Policies can only be effective if those responsible for implementing them are involved in shaping them. However policy-makers rarely consult teachers or their unions in the design of strategies to improve education quality and equitable learning outcomes. Excluding teachers not only is demoralizing but is also likely to lead to inappropriate policies that cannot be implemented effectively. In a survey in Indonesia, for example, policy-makers favoured promotion opportunities, which only 20% of teachers surveyed considered important, compared with 49% who viewed improving classroom teaching and learning resources as critical (Broekman, 2013). In Turkey, teachers only became involved at the implementation stage of the 2004 curriculum reform. They were highly critical of its design, with many teachers were concerned that the substantial reductions in teaching time built into the new curriculum would lower pupils’ academic performance (Altinyelken and Verger, 2013).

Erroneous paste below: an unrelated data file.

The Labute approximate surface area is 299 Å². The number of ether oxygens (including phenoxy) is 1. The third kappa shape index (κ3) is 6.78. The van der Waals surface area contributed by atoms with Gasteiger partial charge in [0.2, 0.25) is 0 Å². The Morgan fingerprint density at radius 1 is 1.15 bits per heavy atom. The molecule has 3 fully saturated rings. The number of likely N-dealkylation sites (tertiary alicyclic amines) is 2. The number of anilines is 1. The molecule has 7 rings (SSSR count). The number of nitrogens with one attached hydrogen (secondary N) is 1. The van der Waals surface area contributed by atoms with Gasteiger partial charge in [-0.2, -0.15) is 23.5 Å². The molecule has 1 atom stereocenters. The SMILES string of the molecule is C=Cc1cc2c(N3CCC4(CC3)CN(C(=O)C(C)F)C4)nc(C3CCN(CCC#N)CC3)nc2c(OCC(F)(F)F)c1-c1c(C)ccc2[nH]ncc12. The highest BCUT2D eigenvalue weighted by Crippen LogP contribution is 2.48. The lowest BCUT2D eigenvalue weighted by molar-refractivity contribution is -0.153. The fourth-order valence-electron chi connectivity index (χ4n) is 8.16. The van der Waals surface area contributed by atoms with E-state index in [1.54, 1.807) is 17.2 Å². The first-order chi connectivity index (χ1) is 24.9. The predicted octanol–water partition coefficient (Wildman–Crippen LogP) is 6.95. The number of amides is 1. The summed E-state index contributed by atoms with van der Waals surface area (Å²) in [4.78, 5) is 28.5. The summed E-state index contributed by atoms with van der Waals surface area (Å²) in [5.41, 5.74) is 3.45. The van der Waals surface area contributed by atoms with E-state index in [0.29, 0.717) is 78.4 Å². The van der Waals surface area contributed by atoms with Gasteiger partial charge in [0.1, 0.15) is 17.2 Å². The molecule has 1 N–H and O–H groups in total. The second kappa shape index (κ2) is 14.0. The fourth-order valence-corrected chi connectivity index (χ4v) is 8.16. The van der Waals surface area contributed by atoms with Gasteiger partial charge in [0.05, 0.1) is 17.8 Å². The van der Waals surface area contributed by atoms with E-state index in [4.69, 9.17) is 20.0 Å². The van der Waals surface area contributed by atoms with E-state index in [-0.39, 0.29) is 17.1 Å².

In some countries, the engagement of teacher unions has improved policies aimed at helping disadvantaged groups. In Bolivia, for example, the Confederation of Rural Education Teachers was instrumental in improving education quality among indigenous groups by highlighting the need for bilingual, multicultural education. Its promotion of instruction in the indigenous languages contributed to a decrease in illiteracy. The confederation is the chief advocate of education tailored for indigenous groups and peasants, historically excluded from the education system, and indigenous education rights are now enshrined in the constitution, providing a legal basis on which to advocate for improvements (Gindin and Finger, 2013).

Even where appropriate strategies are identified, they fall at the hurdle of implementation due to insufficient resources. Only 16 of the 40 policy documents reviewed in the EFA Global Monitoring Report included a budget breakdown detailing teaching and learning costs. The costs that were most often included were for teacher education, textbooks and learning materials. Even where plans provide a budget breakdown, very few identify expenditures aimed at overcoming the disadvantage.